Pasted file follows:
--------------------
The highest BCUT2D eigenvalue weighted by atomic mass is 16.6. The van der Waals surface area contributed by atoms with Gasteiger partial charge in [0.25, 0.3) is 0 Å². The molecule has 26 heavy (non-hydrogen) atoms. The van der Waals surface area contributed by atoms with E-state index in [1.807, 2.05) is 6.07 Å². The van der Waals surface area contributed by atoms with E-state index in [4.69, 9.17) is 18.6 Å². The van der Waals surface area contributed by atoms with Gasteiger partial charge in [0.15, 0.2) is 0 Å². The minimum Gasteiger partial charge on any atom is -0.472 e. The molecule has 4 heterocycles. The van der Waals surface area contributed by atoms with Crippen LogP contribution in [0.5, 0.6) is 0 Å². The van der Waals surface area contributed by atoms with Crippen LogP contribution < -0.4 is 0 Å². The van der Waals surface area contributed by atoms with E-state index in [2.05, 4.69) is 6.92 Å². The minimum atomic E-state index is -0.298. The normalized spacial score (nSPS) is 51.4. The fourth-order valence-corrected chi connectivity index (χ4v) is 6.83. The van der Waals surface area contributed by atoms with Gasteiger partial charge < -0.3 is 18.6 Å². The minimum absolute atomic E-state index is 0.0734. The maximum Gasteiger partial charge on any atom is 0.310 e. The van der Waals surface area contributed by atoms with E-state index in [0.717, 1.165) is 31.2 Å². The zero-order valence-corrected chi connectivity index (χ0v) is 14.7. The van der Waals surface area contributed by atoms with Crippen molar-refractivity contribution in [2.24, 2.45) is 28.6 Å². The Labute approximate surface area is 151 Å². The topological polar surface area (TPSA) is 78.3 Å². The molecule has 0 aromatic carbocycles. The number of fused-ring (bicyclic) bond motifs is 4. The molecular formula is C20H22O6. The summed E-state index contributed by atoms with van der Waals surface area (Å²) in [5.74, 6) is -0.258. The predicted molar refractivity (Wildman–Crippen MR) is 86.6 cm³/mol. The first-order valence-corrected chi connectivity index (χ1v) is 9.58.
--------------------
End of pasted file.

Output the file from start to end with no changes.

The highest BCUT2D eigenvalue weighted by atomic mass is 16.6. The van der Waals surface area contributed by atoms with Gasteiger partial charge in [0.25, 0.3) is 0 Å². The molecule has 26 heavy (non-hydrogen) atoms. The van der Waals surface area contributed by atoms with E-state index in [1.807, 2.05) is 6.07 Å². The van der Waals surface area contributed by atoms with E-state index in [4.69, 9.17) is 18.6 Å². The van der Waals surface area contributed by atoms with Gasteiger partial charge in [0.15, 0.2) is 0 Å². The minimum Gasteiger partial charge on any atom is -0.472 e. The molecule has 4 heterocycles. The van der Waals surface area contributed by atoms with Crippen LogP contribution in [0.5, 0.6) is 0 Å². The van der Waals surface area contributed by atoms with Crippen LogP contribution < -0.4 is 0 Å². The van der Waals surface area contributed by atoms with E-state index in [2.05, 4.69) is 6.92 Å². The minimum atomic E-state index is -0.298. The normalized spacial score (nSPS) is 51.4. The fourth-order valence-corrected chi connectivity index (χ4v) is 6.83. The van der Waals surface area contributed by atoms with Gasteiger partial charge < -0.3 is 18.6 Å². The minimum absolute atomic E-state index is 0.0734. The maximum Gasteiger partial charge on any atom is 0.310 e. The van der Waals surface area contributed by atoms with E-state index in [0.717, 1.165) is 31.2 Å². The zero-order valence-corrected chi connectivity index (χ0v) is 14.7. The van der Waals surface area contributed by atoms with Crippen molar-refractivity contribution in [2.24, 2.45) is 28.6 Å². The Labute approximate surface area is 151 Å². The topological polar surface area (TPSA) is 78.3 Å². The molecule has 0 aromatic carbocycles. The number of fused-ring (bicyclic) bond motifs is 4. The molecular formula is C20H22O6. The summed E-state index contributed by atoms with van der Waals surface area (Å²) in [5.74, 6) is -0.258. The predicted molar refractivity (Wildman–Crippen MR) is 86.6 cm³/mol. The first-order valence-corrected chi connectivity index (χ1v) is 9.58.